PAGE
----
Tildenville is considered one of the oldest and smallest cities in Orange County. This community is famous for its rich family histories and events that build over the time a very important heritage. Luther F. Tilden came to Orange County from the north in 1875. He purchased 561 acres in an area in unincorporated Orange County later named Tildenville and became a leading citrus grower. Tildenville started being developed from that time.
Williamsburg, during the 70s, was a place surrounded by natural landscapes and wildlife. Later on, The Williamsburg Homeowners Association was instituted and, in all, seven villages including pools, tennis courts and clubhouses were built consisting of more than 3,000 homes. The Williamsburg community was named after William Jaird Levitt, whose family built four Levittowns, each a planned community, between 1947 and 1951. All four Levittowns are widely regarded as the archetypes for 20th century suburban development.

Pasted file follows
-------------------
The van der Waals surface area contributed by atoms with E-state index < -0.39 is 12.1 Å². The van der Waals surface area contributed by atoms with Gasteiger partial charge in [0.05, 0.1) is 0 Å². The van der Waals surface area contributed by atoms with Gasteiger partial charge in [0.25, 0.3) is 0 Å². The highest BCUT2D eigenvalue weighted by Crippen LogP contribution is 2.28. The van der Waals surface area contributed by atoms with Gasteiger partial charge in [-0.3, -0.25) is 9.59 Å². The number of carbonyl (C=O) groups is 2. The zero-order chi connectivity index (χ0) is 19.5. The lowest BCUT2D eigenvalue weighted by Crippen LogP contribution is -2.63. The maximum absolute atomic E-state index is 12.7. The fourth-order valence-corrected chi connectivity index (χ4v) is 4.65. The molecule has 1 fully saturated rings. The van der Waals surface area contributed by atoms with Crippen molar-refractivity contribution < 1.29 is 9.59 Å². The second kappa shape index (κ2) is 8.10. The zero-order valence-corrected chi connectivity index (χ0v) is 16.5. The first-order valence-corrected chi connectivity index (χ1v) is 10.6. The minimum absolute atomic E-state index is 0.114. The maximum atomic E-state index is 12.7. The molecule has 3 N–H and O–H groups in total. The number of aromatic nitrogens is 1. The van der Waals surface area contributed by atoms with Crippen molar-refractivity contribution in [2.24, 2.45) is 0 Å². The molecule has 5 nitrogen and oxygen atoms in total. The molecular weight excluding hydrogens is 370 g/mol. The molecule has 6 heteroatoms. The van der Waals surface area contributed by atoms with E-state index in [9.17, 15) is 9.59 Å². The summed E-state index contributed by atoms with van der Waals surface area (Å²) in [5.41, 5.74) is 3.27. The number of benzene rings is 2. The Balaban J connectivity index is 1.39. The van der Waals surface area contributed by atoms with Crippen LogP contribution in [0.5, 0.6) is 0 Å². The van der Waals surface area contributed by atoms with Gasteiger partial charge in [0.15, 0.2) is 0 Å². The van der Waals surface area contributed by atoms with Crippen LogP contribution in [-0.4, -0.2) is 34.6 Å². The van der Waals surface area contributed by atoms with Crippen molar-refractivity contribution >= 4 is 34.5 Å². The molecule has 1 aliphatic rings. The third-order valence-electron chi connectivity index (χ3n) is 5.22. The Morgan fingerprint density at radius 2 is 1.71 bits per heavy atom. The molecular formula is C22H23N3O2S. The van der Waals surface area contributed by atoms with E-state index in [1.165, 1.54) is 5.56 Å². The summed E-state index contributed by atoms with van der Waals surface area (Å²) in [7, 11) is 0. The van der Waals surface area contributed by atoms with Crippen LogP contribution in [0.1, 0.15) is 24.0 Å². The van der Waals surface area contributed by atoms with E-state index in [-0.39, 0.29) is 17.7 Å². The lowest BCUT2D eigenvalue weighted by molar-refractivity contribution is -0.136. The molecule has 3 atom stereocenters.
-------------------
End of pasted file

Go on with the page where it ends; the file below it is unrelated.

Winter Garden is known as a modern-day Mayberry by its residents. It is a community that transmits energy to everyone who goes there. It is a charming and comfortable place for the residents and for its visitors. It is a place for growing families and businesses, a place to relax and embrace new ideas and opportunities. Settlers began arriving in the Winter Garden area by the 1850s, attracted by the fertile muck land that bordered Lake Apopka. Citrus and vegetable farming were very popular during that time. By the end of the 19th century, Winter Garden’s business district had significantly developed. Winter Garden was established in 1903 and officially incorporated as a City in 1908.